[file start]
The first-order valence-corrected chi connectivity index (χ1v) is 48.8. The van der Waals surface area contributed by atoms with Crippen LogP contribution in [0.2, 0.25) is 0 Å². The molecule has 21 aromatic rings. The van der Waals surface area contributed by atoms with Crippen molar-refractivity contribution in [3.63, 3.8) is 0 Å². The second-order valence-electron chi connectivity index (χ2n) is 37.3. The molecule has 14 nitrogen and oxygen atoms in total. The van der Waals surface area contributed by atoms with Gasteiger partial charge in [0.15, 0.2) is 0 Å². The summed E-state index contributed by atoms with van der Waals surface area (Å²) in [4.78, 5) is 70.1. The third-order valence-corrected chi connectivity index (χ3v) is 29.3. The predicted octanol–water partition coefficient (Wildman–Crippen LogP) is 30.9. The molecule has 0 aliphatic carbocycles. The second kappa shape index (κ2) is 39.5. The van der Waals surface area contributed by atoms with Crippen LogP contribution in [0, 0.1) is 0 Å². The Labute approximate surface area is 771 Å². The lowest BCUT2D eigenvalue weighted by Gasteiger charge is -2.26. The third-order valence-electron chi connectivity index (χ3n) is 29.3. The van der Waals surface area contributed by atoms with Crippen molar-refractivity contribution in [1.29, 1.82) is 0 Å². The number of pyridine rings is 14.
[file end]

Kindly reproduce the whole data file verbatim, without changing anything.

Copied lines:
The first-order valence-corrected chi connectivity index (χ1v) is 48.8. The van der Waals surface area contributed by atoms with Crippen LogP contribution in [0.2, 0.25) is 0 Å². The molecule has 21 aromatic rings. The van der Waals surface area contributed by atoms with Crippen molar-refractivity contribution in [3.63, 3.8) is 0 Å². The second-order valence-electron chi connectivity index (χ2n) is 37.3. The molecule has 14 nitrogen and oxygen atoms in total. The van der Waals surface area contributed by atoms with Gasteiger partial charge in [0.15, 0.2) is 0 Å². The summed E-state index contributed by atoms with van der Waals surface area (Å²) in [4.78, 5) is 70.1. The third-order valence-corrected chi connectivity index (χ3v) is 29.3. The predicted octanol–water partition coefficient (Wildman–Crippen LogP) is 30.9. The molecule has 0 aliphatic carbocycles. The second kappa shape index (κ2) is 39.5. The van der Waals surface area contributed by atoms with Crippen LogP contribution in [0, 0.1) is 0 Å². The Labute approximate surface area is 771 Å². The lowest BCUT2D eigenvalue weighted by Gasteiger charge is -2.26. The third-order valence-electron chi connectivity index (χ3n) is 29.3. The van der Waals surface area contributed by atoms with Crippen molar-refractivity contribution in [1.29, 1.82) is 0 Å². The number of pyridine rings is 14.